KIT: Czech Model 1/48 Curtiss SO3C 'Seamew'
KIT #: 4817
PRICE: $49.95 (44.96 at Squadron)
DECALS: Two options
REVIEWER: Scott Van Aken
NOTES: Short run with resin parts


The SOC-3 'Seamew' was developed to replace the biplane SOC 'Seagull' that was used for naval artillery spotting and general utility service. A mid-winged monoplane powered by a Ranger in-line inverted 'vee' 12 cylinder air cooled engine, the aircraft was to have folding wing for shipboard storage and be able to operate on floats and wheels.

The prototype flew in late 1939 and was fraught with problems from the very beginning. The worst of them were engine cooling and stability. Increasing the opening in the engine cowling and adding more cooling flaps took care of the engine. The stability situation was remedied by enlarging the dorsal fin and adding upswept wing tips.

Production began in 1940 with the first plane leaving the assembly lines in early 1942. Approximately 350 were delivered to the US Navy with another 200 going to the British. Fleet service soon showed that the aircraft were not what was expected. Thanks to the growing weight, the aircraft could not take off from the water with a full fuel load. Excessive flexing often had the prop cut into the main float and the aircraft was involved in a number of accidents, most of which were undoubtedly caused by the lack of decent power.

The average life span on board ships was about two months with the type being replaced as soon as possible by refurbished SOC 'Seagull' biplanes. British experience was similarly poor with those aircraft often converted to land planes and used for utility work. 48 were bailed to the US Coast Guard, also in land plane configuration where they enjoyed limited success.


This kit follows very much in the mold of previous Czech Model kits. The major airframe parts are in rather thick plastic with the detail pieces in resin. There is a clear, but thick canopy provided that can only be displayed in the closed position. Beaching gear is also given and it is similar to that used by the Kingfisher, which attaches to the main float.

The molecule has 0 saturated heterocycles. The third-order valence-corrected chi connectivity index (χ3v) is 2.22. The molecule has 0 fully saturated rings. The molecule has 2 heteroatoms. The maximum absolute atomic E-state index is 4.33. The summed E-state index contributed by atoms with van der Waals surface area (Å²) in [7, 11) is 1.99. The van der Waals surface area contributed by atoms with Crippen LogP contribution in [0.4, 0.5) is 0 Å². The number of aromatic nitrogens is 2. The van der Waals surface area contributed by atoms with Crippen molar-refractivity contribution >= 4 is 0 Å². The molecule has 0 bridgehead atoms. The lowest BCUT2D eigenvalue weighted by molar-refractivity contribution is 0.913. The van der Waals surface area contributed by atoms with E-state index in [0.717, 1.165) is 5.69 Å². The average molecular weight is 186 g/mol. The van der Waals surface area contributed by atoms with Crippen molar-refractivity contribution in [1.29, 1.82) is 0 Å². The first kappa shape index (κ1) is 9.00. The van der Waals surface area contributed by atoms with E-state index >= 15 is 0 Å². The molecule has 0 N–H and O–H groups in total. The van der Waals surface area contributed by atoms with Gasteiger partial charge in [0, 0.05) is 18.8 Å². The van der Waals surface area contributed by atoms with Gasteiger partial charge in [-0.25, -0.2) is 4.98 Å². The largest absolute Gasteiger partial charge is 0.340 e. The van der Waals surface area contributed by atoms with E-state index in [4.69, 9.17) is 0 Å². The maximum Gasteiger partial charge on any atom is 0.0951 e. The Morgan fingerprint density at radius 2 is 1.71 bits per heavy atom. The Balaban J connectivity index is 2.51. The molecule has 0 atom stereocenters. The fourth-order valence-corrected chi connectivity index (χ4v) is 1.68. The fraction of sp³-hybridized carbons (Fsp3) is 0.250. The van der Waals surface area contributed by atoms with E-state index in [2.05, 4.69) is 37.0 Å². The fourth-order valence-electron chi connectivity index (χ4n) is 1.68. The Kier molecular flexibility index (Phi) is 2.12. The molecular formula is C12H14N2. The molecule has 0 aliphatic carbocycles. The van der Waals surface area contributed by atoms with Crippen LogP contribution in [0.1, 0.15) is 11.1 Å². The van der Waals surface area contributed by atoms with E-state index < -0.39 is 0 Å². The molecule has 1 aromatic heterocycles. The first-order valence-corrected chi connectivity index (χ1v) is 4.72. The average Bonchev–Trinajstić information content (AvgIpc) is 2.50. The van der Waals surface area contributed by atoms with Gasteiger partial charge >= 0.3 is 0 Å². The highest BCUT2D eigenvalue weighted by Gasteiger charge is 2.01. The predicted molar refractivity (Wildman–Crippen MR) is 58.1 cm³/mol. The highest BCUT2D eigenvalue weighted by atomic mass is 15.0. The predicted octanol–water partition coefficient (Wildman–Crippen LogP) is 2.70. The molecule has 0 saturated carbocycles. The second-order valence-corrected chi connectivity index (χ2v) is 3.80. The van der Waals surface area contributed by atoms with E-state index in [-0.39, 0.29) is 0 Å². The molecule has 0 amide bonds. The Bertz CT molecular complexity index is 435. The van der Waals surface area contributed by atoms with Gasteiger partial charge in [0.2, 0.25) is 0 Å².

Surface detailing is quite good with fine engraved detailing. I fear that some of this may well be destroyed during construction as one fills various seams. A nice touch is that the elevators are part of the upper horizontal tail plane piece, leaving a nice, thin trailing edge. It would be nice if this could also be done for the trailing edge of the wing as well.

The cockpit and observers station are both in resin. The cockpit has a full resin floor, side panels, seat, stick and rudder pedals along with a resin rear bulkhead that has a great deal of detail in it. The instrument panel/front bulkhead is also resin and includes nice instrument detail. There is also a near full lower resin engine section so that when you look through the forward cowling opening, you'll see some detail. The observer is provided with a complete bulkhead with all his radio gear as well as a very nice resin machine gun and mount.

The rest of the kit is quite straight-forward in terms of what is given. The wheels for the beaching gear are molded as one part and are a touch mis-aligned so a bit of sanding will be needed to round these out. As usual, the large pieces have a few ejector pin towers that will need to be removed. The wings and floats are all butt-joined so if you think you need more support, you'll need to drill out areas for pins.

Instructions are quite good and provide detailed painting information in the 8 well-drawn construction steps. Markings are provided for two aircraft: one from the USS Denver in 1943 in the early war colors of blue-grey uppers and light grey undersides. The other is in the Tri-color scheme aboard the USS Biloxi in 1944. This later scheme has red surround insignia which were ordered repainted with a blue surround in September 1943. Decals are well printed and appear to be quite thin.


This is yet another of those planes that I never thought I'd see in 1/48. One really has to thank Czech Model for producing an aircraft like this as there are really no other sub-variants to do. Though there are not that many parts to the kit, I'll bet that it will require a bit of additional work to get just right. I know I'm looking forward to building it and there will be a full build review a bit on down the road.

November 2005

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